The Pirabhakaran Phenomenon
When I heard about the death of movie legend Anthony Quinn on June 4, memories of my school days flooded my thoughts. It was 1967 and after I saw his signature performance in the movie ‘Zorba the Greek’ at the Savoy theater in Wellawatte, his Zorba character was a continuous presence in me for nearly two years. For solace, I picked up his confessional autobiography ‘One Man Tango’ from my bookshelf and scanned the pages.
One anecdote which Quinn had mentioned relating to the trainee phase of his career where he met another movie legend Marlon Brando captured my interest. What Pirabhakaran decided to carry out on July 5, 1987 at the Eelam battlefront was in the same league of what Quinn saw in Brando, while acting in Elia Kazan’s drama troupe in New York.
First to Quinn’s anecdote:
“Brando was an instant legend among our group. He flouted convention in Streetcar [named Desire] and in acting class - and from what I could gather, in the rest of his life as well. His improvisations in our Actors’ Studio sessions were prominent for the way he managed to mock the process and still do provocative work. Once, when he were asked to do a dance and freeze our poses at the clap of the instructor’s hands, Marlon wound up locked in a headstand. We were then supposed to do a bit based on our frozen postures, and when Marlon’s turn came he delivered his premise with deadpan seriousness.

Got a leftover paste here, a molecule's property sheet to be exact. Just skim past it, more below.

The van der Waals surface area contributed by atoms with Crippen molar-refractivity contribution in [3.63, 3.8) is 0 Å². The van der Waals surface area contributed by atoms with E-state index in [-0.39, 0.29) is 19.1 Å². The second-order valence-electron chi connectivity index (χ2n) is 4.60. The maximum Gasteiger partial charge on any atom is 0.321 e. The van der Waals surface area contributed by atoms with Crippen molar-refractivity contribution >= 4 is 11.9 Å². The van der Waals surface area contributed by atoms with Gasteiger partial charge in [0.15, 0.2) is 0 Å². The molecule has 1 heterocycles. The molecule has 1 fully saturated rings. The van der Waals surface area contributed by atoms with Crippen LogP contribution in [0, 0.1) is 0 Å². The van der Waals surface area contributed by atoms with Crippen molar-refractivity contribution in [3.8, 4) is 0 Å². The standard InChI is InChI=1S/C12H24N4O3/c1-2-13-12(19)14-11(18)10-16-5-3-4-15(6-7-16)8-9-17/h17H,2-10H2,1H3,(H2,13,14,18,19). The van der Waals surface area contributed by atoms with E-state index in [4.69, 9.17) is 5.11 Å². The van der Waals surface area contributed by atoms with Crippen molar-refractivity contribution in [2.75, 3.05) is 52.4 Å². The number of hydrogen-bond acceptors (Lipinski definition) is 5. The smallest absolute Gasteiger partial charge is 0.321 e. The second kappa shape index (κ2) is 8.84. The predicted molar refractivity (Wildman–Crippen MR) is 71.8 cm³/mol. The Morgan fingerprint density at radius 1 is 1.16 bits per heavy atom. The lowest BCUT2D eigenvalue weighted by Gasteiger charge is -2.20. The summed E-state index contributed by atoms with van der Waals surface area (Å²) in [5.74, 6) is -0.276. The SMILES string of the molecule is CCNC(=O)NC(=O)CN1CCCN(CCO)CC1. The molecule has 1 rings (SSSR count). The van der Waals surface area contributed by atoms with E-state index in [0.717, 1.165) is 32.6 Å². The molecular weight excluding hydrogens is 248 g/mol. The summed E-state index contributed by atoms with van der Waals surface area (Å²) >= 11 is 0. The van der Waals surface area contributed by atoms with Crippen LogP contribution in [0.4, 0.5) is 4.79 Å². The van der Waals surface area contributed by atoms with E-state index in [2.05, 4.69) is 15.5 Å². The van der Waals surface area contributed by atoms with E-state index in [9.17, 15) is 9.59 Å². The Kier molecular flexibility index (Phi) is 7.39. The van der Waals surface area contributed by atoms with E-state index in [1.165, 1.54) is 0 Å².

‘I have a stomachache’ he announced to the rest of the class ‘and I’m standing on my head hoping I can pass it out of my mouth’. The others pretended at shock, but I thought the insult was marvelous....”
I quote this passage from Anthony Quinn because the words and phrases used by him to describe Brando’s action are apt for Pirabhakaran’s action on July 5, 1987 as well. An ‘instant legend’ who ‘flouted convention’ ‘in the rest of his life’; ‘improvisation’ by which he ‘managed to mock the process and still do provocative work’ and ‘delivered his premise with deadpan seriousness’.
If Pirabhakaran was the Brando, my conjecture is that, his peers and competing rivals to the Eelam leadership in mid-1980s (Uma Maheswaran, Sri Sabaratnam, Pathmanabha, Varadaraja Perumal and Douglas Devananda) turned out to be Rodney Dangerfields. For those who do not know who Rodney Dangerfield is, it is suffice to note that he is an American stand-up comic, in the same age category of Brando, and who became noticeable with his trade-mark quip ‘I don’t get any respect’. Though Dangerfield couldn’t be a trailblazer in the movie kingdom, he did receive notice for his self-parodying comic acts. Similarly, if we leave out those who have left the scene, the acts of Varadaraja Perumal and Minister Devananda provide comic relief to Eelam Tamils.